Against that Knight, ere he him well could torne;
By meanes whereof he hath him lightly overborne.

Who, with the sudden stroke astonisht sore,
Upon the ground awhile in slomber lay;
The whiles his love away the other bore,
And, shewing her, did Paridell upbray;
"Lo! sluggish Knight, the victors happie pray!
So fortune friends the bold:" whom Paridell
Seeing so faire indeede, as he did say,

His hart with secret envie gan to swell,

And inly grudge at him that he had sped so well.

Nathlesse proud man himselfe the other deemed, 8

Having so peerelesse paragon ygot:

For sure the fayrest Florimell him seemed
To him was fallen for his happie lot,

Whose like alive on earth he weened not:
Therefore he her did court, did serve, did wooe,

With humblest suit that he imagine mot,

And all things did devise, and all things dooe, That might her love prepare, and liking win theretoo.

She, in regard thereof, him recompenst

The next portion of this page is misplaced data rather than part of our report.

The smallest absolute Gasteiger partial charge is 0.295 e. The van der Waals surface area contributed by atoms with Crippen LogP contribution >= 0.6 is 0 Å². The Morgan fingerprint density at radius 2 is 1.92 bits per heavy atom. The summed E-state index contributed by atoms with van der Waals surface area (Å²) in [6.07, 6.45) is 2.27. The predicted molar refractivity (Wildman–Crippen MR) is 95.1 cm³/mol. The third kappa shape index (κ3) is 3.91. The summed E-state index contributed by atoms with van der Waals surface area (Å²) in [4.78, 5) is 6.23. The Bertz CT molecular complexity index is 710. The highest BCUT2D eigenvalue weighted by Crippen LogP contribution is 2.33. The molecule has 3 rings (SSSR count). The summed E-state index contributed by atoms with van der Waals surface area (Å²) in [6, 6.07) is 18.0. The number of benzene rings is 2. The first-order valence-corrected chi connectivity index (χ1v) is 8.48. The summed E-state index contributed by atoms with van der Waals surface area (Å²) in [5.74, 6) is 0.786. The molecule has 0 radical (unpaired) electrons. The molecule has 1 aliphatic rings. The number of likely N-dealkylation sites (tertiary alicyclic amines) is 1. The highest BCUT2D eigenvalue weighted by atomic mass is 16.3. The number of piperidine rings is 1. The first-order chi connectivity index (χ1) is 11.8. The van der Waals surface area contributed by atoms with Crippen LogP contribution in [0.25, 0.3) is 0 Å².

With golden words and goodly countenance, And such fond favours sparingly dispenst: Sometimes him blessing with a light eye-glance, And coy lookes tempring with loose dalliance; Sometimes estranging him in sterner wise; That having cast him in a foolish trance, He seemed brought to bed in Paradise, And prov'd himselfe most foole in what he seem'd most


So great a mistresse of her art she was,
And perfectly practiz'd in womans craft,
That though therein himselfe he thought to pas,
And by his false allurements wylie draft
Had thousand women of their love beraft,

Yet now he was surpriz'd: for that false spright,
Which that same witch had in this forme engraft,
Was so expert in every subtile slight,
That it could overreach the wisest earthly wight.

Yet he to her did dayly service more,
And dayly more deceived was thereby;
Yet Paridell him envied therefore,
As seeming plast in sole felicity:
So blind is lust false colours to descry.